If you are a parent you have probably heard of Minecraft. If you are a parent of a child with autism then you have almost definitely heard of Minecraft and you may just know the ins and outs of it.
Just incase you are not aware, Minecraft is a computer game built around mining resources, like timber and ores, and then using them to make tools, machines and buildings. The game has been described as a virtual Lego world.
A lot of children with autism love the game. Some play it obsessively and spend their spare time, when they aren’t playing, watching youtube videos about playing!
So why does Minecraft have such an appeal to children with autism?
This is a game where there is freedom to play and do as you please. You can wander around doing as you please and you can build anything. This is interesting, considering the fact that kids affected by autism normally want rules, and to knowing what to expect, but my son explained that he likes that he can’t go wrong and that makes sense. Minecraft provides information in a visual way and has a certain amount of predictability.
Minecraft is easy. You don’t have to be brilliant at it to play. You can start off building small things or just smashing things and digging holes ( about as much as I have ever mastered!) and you can learn to do more at your own pace. Therefore, there is no need to get frustrated at the game for being too hard. The child can control the game.
Minecraft enables children who may not be successful at much of school etc. to be successful within the game and this helps to build their self esteem.
Minecraft is like living in another world. The world has similar logic to the real world but can be manipulated and you can build whatever you want whilst following your own interests.
Minecraft can be likened to lego as in you can build without getting it wrong and you are able to smash the bits you don’t like and carry on.
There are different versions of the game that children can flip between. They can create with no risk or they can play with dangers or other players that can “kill” them but they always respawn as there are endless lives.
Minecraft allows children with autism to have control over their environment whilst being able to be creative and productive in their own way. Children are able to discover and create without becoming anxious.
Minecraft also helps with social skills. When children work together in multiplayer mode, they learn how to talk to each other, share ideas and say what they want others to do. By understanding why people act in a certain way in Minecraft, children can start to make sense of real-world situations.
So is Minecraft all good then?
The only issue my son has had on Minecraft over the years is his lack of social understanding. He has got himself “kicked” from games but not understood why which has frustrated and upset him. Other people online aren’t always nice to him either and he is easily subject to cyber bullying.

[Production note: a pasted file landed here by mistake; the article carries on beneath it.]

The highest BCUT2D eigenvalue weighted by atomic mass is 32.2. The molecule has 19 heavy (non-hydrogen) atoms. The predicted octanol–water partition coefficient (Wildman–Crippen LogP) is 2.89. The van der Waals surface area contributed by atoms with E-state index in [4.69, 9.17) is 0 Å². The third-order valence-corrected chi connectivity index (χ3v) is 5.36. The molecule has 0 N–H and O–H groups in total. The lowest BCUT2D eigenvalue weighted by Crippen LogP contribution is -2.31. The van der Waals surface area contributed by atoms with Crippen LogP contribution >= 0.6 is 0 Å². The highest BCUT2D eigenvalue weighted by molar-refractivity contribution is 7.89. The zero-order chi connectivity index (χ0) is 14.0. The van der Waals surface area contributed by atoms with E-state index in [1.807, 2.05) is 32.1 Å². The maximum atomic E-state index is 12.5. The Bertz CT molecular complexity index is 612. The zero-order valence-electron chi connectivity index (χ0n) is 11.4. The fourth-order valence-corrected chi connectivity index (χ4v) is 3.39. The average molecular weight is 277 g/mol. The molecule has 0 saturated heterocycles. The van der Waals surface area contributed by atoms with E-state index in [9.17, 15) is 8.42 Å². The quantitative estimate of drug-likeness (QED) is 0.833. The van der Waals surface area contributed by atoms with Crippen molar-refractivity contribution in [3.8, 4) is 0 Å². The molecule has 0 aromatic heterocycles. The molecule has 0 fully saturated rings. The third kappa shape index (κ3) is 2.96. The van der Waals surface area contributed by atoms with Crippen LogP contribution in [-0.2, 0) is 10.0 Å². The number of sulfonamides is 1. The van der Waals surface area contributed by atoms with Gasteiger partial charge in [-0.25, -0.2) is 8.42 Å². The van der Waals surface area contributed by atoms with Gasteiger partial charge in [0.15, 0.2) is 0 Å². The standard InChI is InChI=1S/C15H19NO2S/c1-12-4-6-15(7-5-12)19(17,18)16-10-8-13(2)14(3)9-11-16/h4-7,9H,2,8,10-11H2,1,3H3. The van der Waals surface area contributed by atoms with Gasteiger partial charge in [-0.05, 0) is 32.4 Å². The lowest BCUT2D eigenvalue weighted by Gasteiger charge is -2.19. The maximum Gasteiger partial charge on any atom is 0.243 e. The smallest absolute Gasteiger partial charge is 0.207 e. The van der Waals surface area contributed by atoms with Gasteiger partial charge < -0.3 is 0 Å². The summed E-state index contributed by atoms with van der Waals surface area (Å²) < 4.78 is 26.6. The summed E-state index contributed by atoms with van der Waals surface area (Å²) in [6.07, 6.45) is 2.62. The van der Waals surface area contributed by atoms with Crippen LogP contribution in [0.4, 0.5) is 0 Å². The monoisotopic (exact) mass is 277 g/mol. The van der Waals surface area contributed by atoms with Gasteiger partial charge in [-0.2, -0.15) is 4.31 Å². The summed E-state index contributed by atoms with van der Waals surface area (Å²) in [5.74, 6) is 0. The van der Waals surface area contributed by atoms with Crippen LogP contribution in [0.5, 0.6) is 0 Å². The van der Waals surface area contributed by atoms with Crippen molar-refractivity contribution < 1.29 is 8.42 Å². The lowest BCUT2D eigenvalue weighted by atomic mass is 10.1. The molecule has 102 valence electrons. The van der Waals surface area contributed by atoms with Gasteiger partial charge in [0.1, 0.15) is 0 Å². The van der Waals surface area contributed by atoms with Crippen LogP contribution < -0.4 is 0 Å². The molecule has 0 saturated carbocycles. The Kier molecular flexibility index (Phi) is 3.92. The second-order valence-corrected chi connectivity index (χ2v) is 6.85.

However, we recently discovered the Autcraft community and he has taken to playing minecraft using Autcraft as his server. He has been using Autcraft for about three weeks and I haven’t seen him this enthusiastic about minecraft in years!
Stuart Duncan, the creator of Autcraft, got the idea when he wrote a blog post about his own experiences with autism as well as bringing up his son with autism. On chatting to other parents of autistic children who loved minecraft he realised a lot of these children were bullied online and decided to make a safer place to play. In 2013 he set up Autcraft, a server for minecraft which is exclusively for people with autism and their families. The server works as invite only. You can request to join but are vetted first. It took two weeks for my son to be allowed to play from when he applied.
The Autcraft server has administrators who know about autism, either because they are autistic themselves or they have a family member who has autism. There are understanding online helpers too who can help you in the game if needed.
Autcraft is a nice and safe place to play. There is no bullying, killing, stealing, griefing or swearing. Admins track play and chat and are actively involved in keeping it safe and friendly.
Autcraft currently has a Halloween Village which my son is very excited about. Halloween isn’t something a lot of children with autism get involved in for reasons outlined in this post. It is great for my son to be able to join in with Halloween as part of a safe community in a way which he feels comfortable with.
So far my son has been very impressed with Autcraft. It is now his favourite Minecraft server. I asked him why he likes Autcraft so much and this was what he said:
“Its fun, its better than other servers because it has different modes and mini games and the owner of the server comes online to talk to us every Monday. Everyone on the server is really kind.”
Sounds good to me!
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